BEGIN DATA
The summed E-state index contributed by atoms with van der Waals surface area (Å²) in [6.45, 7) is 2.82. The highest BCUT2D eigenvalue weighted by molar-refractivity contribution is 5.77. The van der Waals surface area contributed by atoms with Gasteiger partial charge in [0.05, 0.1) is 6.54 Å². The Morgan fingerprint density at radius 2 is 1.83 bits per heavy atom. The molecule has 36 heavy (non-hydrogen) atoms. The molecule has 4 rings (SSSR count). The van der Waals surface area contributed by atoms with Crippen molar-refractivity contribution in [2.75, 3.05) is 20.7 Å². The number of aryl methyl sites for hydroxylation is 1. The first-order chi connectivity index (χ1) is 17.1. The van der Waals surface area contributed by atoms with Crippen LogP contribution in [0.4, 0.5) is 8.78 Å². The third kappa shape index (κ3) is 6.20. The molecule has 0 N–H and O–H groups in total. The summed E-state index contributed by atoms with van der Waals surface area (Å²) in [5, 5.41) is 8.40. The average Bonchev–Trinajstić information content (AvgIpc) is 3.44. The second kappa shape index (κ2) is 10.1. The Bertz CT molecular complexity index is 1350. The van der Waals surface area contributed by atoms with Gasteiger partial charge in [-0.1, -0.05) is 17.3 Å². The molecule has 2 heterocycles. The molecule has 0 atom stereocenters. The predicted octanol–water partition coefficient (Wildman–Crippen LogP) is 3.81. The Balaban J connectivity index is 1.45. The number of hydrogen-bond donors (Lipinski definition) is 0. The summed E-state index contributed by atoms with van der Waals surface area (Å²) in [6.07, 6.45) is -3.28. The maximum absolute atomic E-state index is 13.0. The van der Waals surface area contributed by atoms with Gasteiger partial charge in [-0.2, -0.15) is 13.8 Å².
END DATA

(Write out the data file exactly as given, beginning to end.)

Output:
The summed E-state index contributed by atoms with van der Waals surface area (Å²) in [6.45, 7) is 2.82. The highest BCUT2D eigenvalue weighted by molar-refractivity contribution is 5.77. The van der Waals surface area contributed by atoms with Gasteiger partial charge in [0.05, 0.1) is 6.54 Å². The Morgan fingerprint density at radius 2 is 1.83 bits per heavy atom. The molecule has 36 heavy (non-hydrogen) atoms. The molecule has 4 rings (SSSR count). The van der Waals surface area contributed by atoms with Crippen molar-refractivity contribution in [2.75, 3.05) is 20.7 Å². The number of aryl methyl sites for hydroxylation is 1. The first-order chi connectivity index (χ1) is 17.1. The van der Waals surface area contributed by atoms with Crippen LogP contribution in [0.4, 0.5) is 8.78 Å². The third kappa shape index (κ3) is 6.20. The molecule has 0 N–H and O–H groups in total. The summed E-state index contributed by atoms with van der Waals surface area (Å²) in [5, 5.41) is 8.40. The average Bonchev–Trinajstić information content (AvgIpc) is 3.44. The second kappa shape index (κ2) is 10.1. The Bertz CT molecular complexity index is 1350. The van der Waals surface area contributed by atoms with Gasteiger partial charge in [-0.1, -0.05) is 17.3 Å². The molecule has 2 heterocycles. The molecule has 0 atom stereocenters. The predicted octanol–water partition coefficient (Wildman–Crippen LogP) is 3.81. The Balaban J connectivity index is 1.45. The number of hydrogen-bond donors (Lipinski definition) is 0. The summed E-state index contributed by atoms with van der Waals surface area (Å²) in [6.07, 6.45) is -3.28. The maximum absolute atomic E-state index is 13.0. The van der Waals surface area contributed by atoms with Gasteiger partial charge in [-0.2, -0.15) is 13.8 Å².